We follow Iran because North Korea has so few comparators; an ongoing theme is the design of sanctions and whether they work either economically or politically. The new round of sanctions on Iran are of interest for several reasons: the continuing threat by the US of secondary sanctions, particularly on financial institutions; new techniques of restricting Iran’s access to dollars; and—perhaps most interesting—new sanctions against entities involved in human rights abuses and internet controls. But as always, the more fundamental question is whether they work; until the upcoming negotiations play out—if they even convene—the jury is clearly still out.
Under existing legislation, the United States can limit foreign financial institutions’ access to the US market if they engage in oil-related transactions with the Iranian central bank. This legislation was so draconian that it generated an exemptions process that allowed 20 countries to maintain trade and payments in exchange for promises to reduce oil imports; South Korea was one of the countries receiving an exemption.
The countries granted exemptions will now be subject to a new set of conditions: the exception now only applies to financial transactions that facilitate bilateral trade between the country granted the exception and Iran. Moreover, for the exception to apply to a financial transaction, funds owed to Iran must be credited to an escrow account located offshore in the country granted the exception; they may be used to finance trade, but may not be repatriated to Iran. In effect, the measure denies the regime control over much-needed dollars.
Executive Order (E.O.) 13628, which implements the Iran Threat Reduction and Syria Human Rights Act of 2012 (TRA), provides the authority to designate those in Iran who “restrict or deny the free flow of information to or from the Iranian people.” To date, this type of sanction has not been used in North Korea although there are certainly plenty of entities that fit the bill. The four sanctioned organizations in Iran are:
- Islamic Republic of Iran Broadcasting (IRIB)
- Iranian Cyber Police, formed in 2009
- Communications Regulatory Authority (CRA)
- Iran Electronics Industries (IEI); previously cited for its links to WMD production, the entity is now targeted for production of equipment related to internet control.
What we don’t know is whether these designations have any bite or not; if any of our readers know, please use the comment function below. On the one hand, we would be surprised if any Americans are doing business with these entities, although it is certainly not out of the question. The sanctions block “any property or interests in property in the United States or in the possession or control of U.S. persons in which the designated entities or individuals have an interest.” Moreover, U.S. persons are generally prohibited from engaging in transactions with them. On the other hand, maybe the administration thinks that such designations have a symbolic or ratcheting effect, or maybe they know something that we don’t.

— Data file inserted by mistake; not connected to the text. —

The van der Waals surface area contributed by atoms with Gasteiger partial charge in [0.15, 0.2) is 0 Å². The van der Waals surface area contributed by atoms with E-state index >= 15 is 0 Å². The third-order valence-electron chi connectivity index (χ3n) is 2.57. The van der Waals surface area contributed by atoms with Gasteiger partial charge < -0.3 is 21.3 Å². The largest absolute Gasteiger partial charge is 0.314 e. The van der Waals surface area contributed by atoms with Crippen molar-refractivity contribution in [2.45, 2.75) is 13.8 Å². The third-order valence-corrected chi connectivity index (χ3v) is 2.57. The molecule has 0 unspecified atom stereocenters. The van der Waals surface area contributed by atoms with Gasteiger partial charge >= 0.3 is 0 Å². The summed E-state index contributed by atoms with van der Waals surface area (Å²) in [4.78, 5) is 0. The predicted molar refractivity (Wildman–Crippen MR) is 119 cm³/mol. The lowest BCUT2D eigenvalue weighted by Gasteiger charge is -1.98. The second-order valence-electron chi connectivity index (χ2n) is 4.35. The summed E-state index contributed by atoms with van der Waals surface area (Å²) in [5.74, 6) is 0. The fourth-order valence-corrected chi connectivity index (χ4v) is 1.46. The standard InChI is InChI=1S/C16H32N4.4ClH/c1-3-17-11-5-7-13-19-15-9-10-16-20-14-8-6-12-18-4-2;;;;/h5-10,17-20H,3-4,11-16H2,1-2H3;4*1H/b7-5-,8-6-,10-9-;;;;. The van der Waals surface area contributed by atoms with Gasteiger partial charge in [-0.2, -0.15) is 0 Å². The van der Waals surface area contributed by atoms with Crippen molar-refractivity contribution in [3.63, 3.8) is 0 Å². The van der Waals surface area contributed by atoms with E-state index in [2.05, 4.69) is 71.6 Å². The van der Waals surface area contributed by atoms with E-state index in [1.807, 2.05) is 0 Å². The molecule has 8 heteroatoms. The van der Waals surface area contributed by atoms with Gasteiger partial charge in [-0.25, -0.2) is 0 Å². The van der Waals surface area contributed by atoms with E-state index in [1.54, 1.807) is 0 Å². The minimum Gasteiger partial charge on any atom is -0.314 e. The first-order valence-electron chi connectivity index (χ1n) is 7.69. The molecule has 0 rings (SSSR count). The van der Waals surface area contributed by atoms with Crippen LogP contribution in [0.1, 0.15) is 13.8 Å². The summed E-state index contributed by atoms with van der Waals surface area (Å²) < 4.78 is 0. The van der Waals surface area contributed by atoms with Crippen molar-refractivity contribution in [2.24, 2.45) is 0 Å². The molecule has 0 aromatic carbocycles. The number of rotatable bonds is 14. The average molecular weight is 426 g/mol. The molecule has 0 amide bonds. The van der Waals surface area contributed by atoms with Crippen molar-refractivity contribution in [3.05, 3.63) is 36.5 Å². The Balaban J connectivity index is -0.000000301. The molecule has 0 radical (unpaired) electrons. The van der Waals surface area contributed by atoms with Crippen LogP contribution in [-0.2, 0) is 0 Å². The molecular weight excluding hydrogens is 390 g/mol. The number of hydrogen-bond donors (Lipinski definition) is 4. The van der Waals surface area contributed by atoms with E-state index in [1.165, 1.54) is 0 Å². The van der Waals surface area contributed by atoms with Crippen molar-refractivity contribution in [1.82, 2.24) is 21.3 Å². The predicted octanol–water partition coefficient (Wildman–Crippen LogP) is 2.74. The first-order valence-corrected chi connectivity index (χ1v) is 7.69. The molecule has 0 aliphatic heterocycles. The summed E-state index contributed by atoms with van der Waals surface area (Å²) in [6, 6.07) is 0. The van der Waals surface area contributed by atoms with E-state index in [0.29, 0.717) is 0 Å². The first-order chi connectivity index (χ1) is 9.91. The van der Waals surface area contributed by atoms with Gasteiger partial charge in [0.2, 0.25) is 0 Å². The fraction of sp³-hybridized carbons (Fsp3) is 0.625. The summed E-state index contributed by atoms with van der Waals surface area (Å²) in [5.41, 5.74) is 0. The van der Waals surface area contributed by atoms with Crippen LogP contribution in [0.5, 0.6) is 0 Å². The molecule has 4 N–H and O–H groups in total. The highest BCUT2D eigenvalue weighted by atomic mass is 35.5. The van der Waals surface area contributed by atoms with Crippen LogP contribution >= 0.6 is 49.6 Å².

Whether these sanctions work politically is much more difficult to gauge, but it is clear that they will only work of multilateral and bilateral negotiations resume and the Iranians agree to curtail their enrichment activities. Last week, Iran’s foreign minister said Tehran would respond positively to direct talks with the United States as well as the resumption of the stalled multilateral talks scheduled to resume at the end of the month in Kazakhstan.
But the foreign ministry hardly makes policy, and on Friday none other than supreme leader Ayatollah Ali Khameni denied any interest in bilateral talks, saying “The U.S. is pointing a gun at Iran and wants us to talk to them. The Iranian nation will not be intimidated by these actions.” The Iranian and North Korean cases both reveal the ongoing conundrum of sanctions: how to calibrate defensive sanctions, tactical sanctions, and adequate engagement to assure some forward momentum. At present, both fronts are stalled.
The outcome may hinge on how the Iranian economy adapts to shortage, both economically and politically. An academic brawl on that topic can be found in exchanges between CATO’s Steve Hanke—who claims to have detected evidence of hyperinflation by looking at black market exchange rate data—and the University of Virginia’s Djavad Salehi-Isfahani, who believes the effects are much more modest. But even if the effects have been grave—which we are inclined to believe—the regime may simply impose the costs on the poor—who suffer most from inflation; the North Koreans are past masters at that game.